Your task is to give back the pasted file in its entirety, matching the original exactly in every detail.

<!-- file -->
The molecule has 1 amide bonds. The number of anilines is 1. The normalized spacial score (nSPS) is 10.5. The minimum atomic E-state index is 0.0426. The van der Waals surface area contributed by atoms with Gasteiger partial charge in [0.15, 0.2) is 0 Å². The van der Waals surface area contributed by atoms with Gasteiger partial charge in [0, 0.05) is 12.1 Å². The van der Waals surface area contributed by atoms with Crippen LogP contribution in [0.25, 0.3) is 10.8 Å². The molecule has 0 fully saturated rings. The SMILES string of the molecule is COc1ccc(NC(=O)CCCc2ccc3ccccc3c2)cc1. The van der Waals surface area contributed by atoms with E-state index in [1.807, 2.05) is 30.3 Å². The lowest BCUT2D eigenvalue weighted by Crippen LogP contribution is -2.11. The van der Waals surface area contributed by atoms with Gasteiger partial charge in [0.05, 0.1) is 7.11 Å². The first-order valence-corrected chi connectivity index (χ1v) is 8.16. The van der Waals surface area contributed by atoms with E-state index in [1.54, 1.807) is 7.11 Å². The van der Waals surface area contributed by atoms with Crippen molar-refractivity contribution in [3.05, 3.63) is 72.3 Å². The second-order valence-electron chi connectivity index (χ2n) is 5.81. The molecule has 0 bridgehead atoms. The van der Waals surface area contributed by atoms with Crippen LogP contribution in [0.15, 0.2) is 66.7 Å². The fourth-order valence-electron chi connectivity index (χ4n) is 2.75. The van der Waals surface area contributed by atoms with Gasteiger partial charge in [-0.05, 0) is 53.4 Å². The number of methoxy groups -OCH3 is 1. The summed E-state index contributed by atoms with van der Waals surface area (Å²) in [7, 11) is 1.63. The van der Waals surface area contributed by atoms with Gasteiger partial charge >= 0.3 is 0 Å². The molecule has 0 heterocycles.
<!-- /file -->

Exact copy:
The molecule has 1 amide bonds. The number of anilines is 1. The normalized spacial score (nSPS) is 10.5. The minimum atomic E-state index is 0.0426. The van der Waals surface area contributed by atoms with Gasteiger partial charge in [0.15, 0.2) is 0 Å². The van der Waals surface area contributed by atoms with Gasteiger partial charge in [0, 0.05) is 12.1 Å². The van der Waals surface area contributed by atoms with Crippen LogP contribution in [0.25, 0.3) is 10.8 Å². The molecule has 0 fully saturated rings. The SMILES string of the molecule is COc1ccc(NC(=O)CCCc2ccc3ccccc3c2)cc1. The van der Waals surface area contributed by atoms with E-state index in [1.807, 2.05) is 30.3 Å². The lowest BCUT2D eigenvalue weighted by Crippen LogP contribution is -2.11. The van der Waals surface area contributed by atoms with Gasteiger partial charge in [0.05, 0.1) is 7.11 Å². The first-order valence-corrected chi connectivity index (χ1v) is 8.16. The van der Waals surface area contributed by atoms with E-state index in [1.54, 1.807) is 7.11 Å². The van der Waals surface area contributed by atoms with Crippen molar-refractivity contribution in [3.05, 3.63) is 72.3 Å². The second-order valence-electron chi connectivity index (χ2n) is 5.81. The molecule has 0 bridgehead atoms. The van der Waals surface area contributed by atoms with Crippen LogP contribution in [0.15, 0.2) is 66.7 Å². The fourth-order valence-electron chi connectivity index (χ4n) is 2.75. The van der Waals surface area contributed by atoms with Gasteiger partial charge in [-0.05, 0) is 53.4 Å². The number of methoxy groups -OCH3 is 1. The summed E-state index contributed by atoms with van der Waals surface area (Å²) in [7, 11) is 1.63. The van der Waals surface area contributed by atoms with Gasteiger partial charge >= 0.3 is 0 Å². The molecule has 0 heterocycles.